For decades foreign NGOs trying to work in China have struggled with a lack of legal framework. Rumors have abounded about legislation that was “just around the corner,” but which never seemed to see the light of day.
Now as the National People’s Congress considers a new draft NGO law it appears the wait may finally be over. Depending on what one is trying to accomplish in China, the new law could come as a relief or as a rude awakening. Based on this latest draft, here is a sampling of what may be in store:
- Foreign NGOs are permitted to operate one office in China. (This is an improvement over a previous draft, which did not allow for any.)
- The Public Security Bureau has the ultimate say over who can set up an office and is responsible for overseeing their conduct. While this may have been the de facto arrangement all along, the new law would formalize the relationship between China’s security apparatus and foreign NGOs, giving the police broad supervisory and investigative powers.
- Activities must be conducted through an approved Chinese partner organization as authorized by the government (no surprises here), with activity plans to be submitted annually.
- Foreign NGOs are not permitted to recruit staff or volunteers, but must rely on government entities to do this for them.
- Nor are they allowed to contract with any local Chinese individual or entity to represent them or to carry out their work. This has obvious implications for foreign organizations providing financial or others types of support to local NGOs.
- Foreign NGOs are not permitted to raise funds within China.
- NGOs based outside China must obtain prior approval for any activities conducted inside the country. This provision has the potential to severely limit the activities of organizations that currently run various short-term programs in China.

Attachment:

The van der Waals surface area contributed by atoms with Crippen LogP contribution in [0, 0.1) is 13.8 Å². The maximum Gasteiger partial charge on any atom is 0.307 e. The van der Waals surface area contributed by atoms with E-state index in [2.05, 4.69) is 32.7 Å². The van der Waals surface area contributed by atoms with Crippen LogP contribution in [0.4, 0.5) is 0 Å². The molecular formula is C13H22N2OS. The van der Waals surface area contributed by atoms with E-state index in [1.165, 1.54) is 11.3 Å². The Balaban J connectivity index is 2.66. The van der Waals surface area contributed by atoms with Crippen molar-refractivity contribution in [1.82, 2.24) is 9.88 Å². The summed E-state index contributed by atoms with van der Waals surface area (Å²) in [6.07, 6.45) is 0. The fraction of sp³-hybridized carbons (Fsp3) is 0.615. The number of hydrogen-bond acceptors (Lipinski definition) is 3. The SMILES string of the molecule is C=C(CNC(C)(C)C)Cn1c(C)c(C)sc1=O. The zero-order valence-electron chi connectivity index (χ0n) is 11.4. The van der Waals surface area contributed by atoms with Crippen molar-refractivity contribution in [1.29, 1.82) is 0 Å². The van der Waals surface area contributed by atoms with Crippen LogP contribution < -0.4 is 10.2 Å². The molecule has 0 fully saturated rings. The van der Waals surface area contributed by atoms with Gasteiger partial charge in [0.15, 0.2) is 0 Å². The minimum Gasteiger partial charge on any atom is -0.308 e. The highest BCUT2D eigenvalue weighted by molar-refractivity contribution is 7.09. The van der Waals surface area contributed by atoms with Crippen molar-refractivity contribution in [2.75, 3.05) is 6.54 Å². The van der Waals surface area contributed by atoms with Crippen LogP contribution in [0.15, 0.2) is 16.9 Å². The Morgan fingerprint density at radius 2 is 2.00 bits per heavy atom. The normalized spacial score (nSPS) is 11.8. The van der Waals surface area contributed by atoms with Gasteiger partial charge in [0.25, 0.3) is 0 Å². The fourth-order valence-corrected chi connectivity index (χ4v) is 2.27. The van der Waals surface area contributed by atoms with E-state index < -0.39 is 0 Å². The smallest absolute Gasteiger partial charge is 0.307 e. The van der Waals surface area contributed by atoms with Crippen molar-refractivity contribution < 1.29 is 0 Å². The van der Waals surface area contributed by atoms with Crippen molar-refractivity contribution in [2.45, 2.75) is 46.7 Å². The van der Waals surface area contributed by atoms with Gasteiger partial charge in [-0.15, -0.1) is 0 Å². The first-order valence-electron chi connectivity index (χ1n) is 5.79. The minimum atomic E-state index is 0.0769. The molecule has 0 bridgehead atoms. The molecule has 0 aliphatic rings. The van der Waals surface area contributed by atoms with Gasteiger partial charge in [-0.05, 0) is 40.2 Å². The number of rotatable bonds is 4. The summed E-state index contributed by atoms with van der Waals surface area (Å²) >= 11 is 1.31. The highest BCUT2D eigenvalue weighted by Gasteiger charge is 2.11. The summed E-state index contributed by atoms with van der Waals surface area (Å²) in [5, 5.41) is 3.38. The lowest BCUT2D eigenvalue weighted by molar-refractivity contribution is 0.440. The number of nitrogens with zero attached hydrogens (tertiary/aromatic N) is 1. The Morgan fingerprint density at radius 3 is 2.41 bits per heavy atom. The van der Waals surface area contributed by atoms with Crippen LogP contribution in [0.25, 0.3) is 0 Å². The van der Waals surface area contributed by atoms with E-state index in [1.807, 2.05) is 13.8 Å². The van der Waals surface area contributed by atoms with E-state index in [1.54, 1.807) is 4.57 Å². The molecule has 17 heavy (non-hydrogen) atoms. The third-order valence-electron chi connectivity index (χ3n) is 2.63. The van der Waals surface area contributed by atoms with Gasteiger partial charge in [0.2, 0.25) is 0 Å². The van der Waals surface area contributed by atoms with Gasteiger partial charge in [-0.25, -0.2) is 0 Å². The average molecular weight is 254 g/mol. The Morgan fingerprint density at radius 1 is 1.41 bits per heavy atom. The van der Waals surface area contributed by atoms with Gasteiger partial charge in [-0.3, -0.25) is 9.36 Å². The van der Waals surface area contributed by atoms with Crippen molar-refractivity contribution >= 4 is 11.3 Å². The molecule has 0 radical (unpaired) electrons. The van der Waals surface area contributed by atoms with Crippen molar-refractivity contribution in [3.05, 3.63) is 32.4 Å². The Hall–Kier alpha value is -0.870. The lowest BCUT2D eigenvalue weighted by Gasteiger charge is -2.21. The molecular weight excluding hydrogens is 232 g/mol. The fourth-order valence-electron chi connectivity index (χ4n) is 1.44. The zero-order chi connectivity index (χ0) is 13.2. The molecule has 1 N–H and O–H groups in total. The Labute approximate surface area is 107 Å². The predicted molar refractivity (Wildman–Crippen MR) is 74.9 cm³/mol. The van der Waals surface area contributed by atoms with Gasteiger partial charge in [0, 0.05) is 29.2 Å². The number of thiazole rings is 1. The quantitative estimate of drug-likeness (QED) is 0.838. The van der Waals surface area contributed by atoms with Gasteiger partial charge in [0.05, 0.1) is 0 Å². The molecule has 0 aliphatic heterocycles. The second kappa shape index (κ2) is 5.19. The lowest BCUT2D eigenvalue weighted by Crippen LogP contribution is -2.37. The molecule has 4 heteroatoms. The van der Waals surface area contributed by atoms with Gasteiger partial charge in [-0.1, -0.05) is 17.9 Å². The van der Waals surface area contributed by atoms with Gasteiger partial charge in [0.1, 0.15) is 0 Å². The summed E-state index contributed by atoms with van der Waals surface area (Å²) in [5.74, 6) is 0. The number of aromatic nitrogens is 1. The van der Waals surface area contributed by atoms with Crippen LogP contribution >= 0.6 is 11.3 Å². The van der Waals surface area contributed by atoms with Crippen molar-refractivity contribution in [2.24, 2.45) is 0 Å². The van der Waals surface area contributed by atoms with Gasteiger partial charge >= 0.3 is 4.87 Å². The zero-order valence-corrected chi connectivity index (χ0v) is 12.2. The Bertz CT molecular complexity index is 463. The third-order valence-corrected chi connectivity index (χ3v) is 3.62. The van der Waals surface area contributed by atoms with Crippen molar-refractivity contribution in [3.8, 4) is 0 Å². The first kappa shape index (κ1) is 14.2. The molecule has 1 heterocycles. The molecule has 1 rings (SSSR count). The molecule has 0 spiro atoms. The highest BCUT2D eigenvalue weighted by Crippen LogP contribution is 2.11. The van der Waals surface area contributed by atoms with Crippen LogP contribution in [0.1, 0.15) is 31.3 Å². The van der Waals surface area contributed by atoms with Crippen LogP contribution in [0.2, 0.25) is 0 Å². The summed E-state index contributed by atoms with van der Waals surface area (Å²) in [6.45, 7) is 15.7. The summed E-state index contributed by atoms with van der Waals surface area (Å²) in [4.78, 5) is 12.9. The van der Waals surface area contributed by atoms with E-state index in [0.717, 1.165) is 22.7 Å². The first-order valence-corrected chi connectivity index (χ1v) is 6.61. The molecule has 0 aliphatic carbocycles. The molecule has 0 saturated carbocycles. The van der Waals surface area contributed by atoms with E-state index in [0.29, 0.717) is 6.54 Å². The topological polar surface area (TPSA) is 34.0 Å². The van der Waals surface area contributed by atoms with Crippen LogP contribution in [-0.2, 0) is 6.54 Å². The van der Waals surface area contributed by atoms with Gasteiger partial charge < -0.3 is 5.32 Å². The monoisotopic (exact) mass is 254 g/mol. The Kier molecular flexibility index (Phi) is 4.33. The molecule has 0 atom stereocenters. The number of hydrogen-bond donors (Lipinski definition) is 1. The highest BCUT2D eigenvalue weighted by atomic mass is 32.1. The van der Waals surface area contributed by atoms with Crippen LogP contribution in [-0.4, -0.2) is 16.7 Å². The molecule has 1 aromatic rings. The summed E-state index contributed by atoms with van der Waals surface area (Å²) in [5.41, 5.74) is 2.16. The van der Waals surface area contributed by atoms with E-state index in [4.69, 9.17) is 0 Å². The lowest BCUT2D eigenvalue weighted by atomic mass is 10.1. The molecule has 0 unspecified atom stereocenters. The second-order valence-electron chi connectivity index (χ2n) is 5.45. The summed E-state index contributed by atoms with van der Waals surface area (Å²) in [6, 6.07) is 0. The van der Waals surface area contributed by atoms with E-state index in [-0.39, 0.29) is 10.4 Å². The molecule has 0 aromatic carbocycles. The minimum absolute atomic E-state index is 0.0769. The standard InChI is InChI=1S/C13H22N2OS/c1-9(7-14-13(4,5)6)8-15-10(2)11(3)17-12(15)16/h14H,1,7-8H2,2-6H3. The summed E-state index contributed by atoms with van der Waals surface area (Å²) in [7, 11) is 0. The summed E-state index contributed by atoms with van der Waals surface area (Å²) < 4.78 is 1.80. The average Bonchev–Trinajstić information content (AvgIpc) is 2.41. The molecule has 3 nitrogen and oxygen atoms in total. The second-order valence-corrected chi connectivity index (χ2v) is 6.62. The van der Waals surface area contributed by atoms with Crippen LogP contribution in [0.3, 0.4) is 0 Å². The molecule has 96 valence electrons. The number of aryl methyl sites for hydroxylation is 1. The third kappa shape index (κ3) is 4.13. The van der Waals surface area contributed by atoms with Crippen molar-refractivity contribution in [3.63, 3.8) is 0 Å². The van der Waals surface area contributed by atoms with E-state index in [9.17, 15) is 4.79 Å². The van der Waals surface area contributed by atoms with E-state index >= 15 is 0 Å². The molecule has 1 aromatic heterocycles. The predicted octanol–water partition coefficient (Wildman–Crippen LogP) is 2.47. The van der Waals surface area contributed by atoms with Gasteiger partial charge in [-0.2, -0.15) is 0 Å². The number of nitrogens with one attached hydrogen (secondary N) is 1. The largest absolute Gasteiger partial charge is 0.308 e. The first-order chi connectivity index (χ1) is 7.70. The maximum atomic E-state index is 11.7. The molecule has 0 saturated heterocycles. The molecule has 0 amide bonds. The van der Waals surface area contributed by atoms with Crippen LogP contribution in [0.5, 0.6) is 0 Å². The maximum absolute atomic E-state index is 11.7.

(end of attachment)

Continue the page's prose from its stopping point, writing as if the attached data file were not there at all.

The usual restrictions on religious activities, political activities or anything that could be construed as harmful to “China’s national interests” or “society’s public interest” are here as well. Foreigners found in violation of the law could be subject to detention ranging from five to 15 days and expelled.
As I’ve written previously, the Party has been vacillating for some time between acknowledging the legitimate role of NGOs and seeking to control them. This piece of legislation, assuming it is passed by the National People’s Congress Standing Committee, would appear to represent the regime’s attempt to strike a balance, although, as would be expected in the current political climate, it comes down squarely on the side of control.
Image courtesy of Jinshanling Great Wall before sunrise by Neil Young, on Flickr.
Brent Fulton is the founder of ChinaSource. Prior to assuming his current position, he served from 1995 to 2000 as the managing director of the Institute for Chinese Studies at Wheaton College. From 1987 to 1995 he served as founding US director of China Ministries International, and from 1985 to... View Full Bio